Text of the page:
ACTUAL SHIVER DOWN SPINE.
“Um, OK.” *trying not to panic* “Are you sure? I mean… there definitely wasn’t a little girl here yesterday…”
*With wavering voice* “I’m telling you. She was there. Next to the table. Just doing some colouring.” *Pause* “Look, I have to go now. I’ll be back to finish the job in a few days.”
*Rising panic* “Wait… WAIT!”
Oh, he’s gone…
So now I’m in the house on my own. Well, at least I thought I was. I decide the best way to deal with this is to put it on Facebook (obviously). “This weird thing just happened… the roofer reckons we have a ghost. LOL” Within seconds, I get a private message from a friend who came to a recent barbecue at our house: “Was it a little girl? In your dining room? Don’t worry, she’s happy.”
You can take what you want from like. The roofer did come back, by the way. He was still pretty shaken up. He said he’d discussed it with his wife, and she’d told him he probably sees ghosts all the time, what with all the houses he visits, he just hadn’t realised before. VERY reassuring! We went down to the church in town that had a gift shop and purchased a little angel ornament. I put it on the mantelpiece and left it there. It made us feel better, and I can’t say I ever saw anything… but neither of us walked through that room with the lights off again.
We live somewhere else now. A new place. No way we’ll have any ghosts here, I thought. Until another friend asked what the land was used for before they flattened it and built these new flats. I looked it up… a Victorian school.
S.J.I. Holliday grew up in a small town near Edinburgh, Scotland. She spent many years working in her family’s newsagent and pub before going off to study microbiology and statistics at university. She has worked as a statistician in the pharmaceutical industry for over sixteen years, but it was on a six-month round-the- world-trip that she took with her husband ten years ago that she rediscovered her passion for writing. Her first novel, Black Wood, was published in 2015 and her second, Willow Walk, is out now. The third in the trilogy, The Damselfly, will follow in early 2017.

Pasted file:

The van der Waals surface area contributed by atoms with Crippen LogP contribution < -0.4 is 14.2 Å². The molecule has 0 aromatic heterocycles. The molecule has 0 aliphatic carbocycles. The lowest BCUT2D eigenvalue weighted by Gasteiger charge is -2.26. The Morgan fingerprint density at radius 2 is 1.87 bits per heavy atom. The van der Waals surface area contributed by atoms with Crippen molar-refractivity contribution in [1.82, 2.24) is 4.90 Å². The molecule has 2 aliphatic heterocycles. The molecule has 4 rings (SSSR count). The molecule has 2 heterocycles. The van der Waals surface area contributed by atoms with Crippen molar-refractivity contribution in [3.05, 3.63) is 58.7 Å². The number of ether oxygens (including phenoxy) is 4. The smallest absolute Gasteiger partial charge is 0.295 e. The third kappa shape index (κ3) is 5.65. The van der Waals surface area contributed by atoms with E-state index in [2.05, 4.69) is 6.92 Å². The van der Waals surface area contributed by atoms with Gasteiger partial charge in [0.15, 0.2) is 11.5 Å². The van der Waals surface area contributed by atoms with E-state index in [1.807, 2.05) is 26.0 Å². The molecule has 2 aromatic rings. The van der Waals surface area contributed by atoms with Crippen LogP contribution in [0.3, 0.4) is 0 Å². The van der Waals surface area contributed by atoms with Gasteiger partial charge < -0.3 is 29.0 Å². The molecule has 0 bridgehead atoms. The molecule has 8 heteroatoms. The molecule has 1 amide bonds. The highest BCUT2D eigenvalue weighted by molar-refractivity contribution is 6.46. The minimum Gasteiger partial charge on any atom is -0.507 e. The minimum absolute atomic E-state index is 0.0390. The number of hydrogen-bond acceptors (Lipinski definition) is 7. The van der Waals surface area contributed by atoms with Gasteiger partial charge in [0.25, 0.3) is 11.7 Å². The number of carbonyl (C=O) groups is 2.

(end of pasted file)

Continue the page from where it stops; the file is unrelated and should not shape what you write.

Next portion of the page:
Heuler’s collection gathers fifteen prime examples of her hallmark surrealist stories. Each one takes a recognizable character in a recognizable setting but follows the situation through to an absurd, dreamlike extreme. There’s a lot of sly humor to be found in these stories — a woman buys a fish at the supermarket only to discover it’s still alive and can grant her three wishes; an officer worker notices she’s gone bald and that a colleague who’s after her job has come to work wearing her hair; a vegetarian succeeds in bringing supermarket meat back to life, Frankenstein-style — but there’s a darker side to them, too, one that often borders on the horrific. My favorite of the bunch, “Thick Water,” is a remarkably sinister tale of suspicion and paranoia among human explorers on an alien world, in which all of the explorers but one are transforming. It’s an extraordinary piece of work, but then so are all the stories collected here. THE INNER CITY is a dark and delightful treat for anyone who likes their fiction engagingly weird and deeply human.
It’s short notice, but I’m reading this Sunday with Karen Heuler! Here’s the official release:
Night Time Logic brings a Mid Summer Night’s Darkness to KGB Bar
Karen Heuler and Nicholas Kaufmann join Night Time Logic for a Sunday night reading.
Sunday, August 21 at 7 PM
85 E 4th St (between 2nd Avenue and Bowery) in New York City
About the Readers
Karen Heuler’s stories have appeared in over 90 literary and speculative magazines and anthologies, from Alaska Quarterly Review to Clarkesworld to Weird Tales, as well as a number of Best Of anthologies. She has published four novels and two story collections with university and small presses, and her last collection was chosen for Publishers Weekly’s Best Books of 2013 list. She has received an O. Henry award, been a finalist for the Iowa short fiction award, the Bellwether award and the Shirley Jackson award for short fiction. In October, Aqueduct Press will be publishing her next collection, Other Places, which follows women facing strange circumstances on this world and others.
Nicholas Kaufmann is the Bram Stoker Award-nominated, Thriller Award-nominated, and Shirley Jackson Award-nominated author of General Slocum’s Gold, Chasing the Dragon, Dying is My Business, and Die and Stay Dead. In addition to his own original work, he has also written for such properties as Zombies Vs. Robots and The Rocketeer. His new novel, In the Shadow of the Axe, is due out soon. He and his wife live in Brooklyn, NY.
About Night Time Logic
Night Time Logic is an occasional reading series showcasing exceptional fiction of all kinds hosted by Daniel Braum, author of The Night Marchers and Other Strange Tales. Past guests have included Angela Slatter, Matthew Kressel, and Victor LaValle. More about the series can be found here.
And here’s the Facebook event page, if you’re into that kind of thing.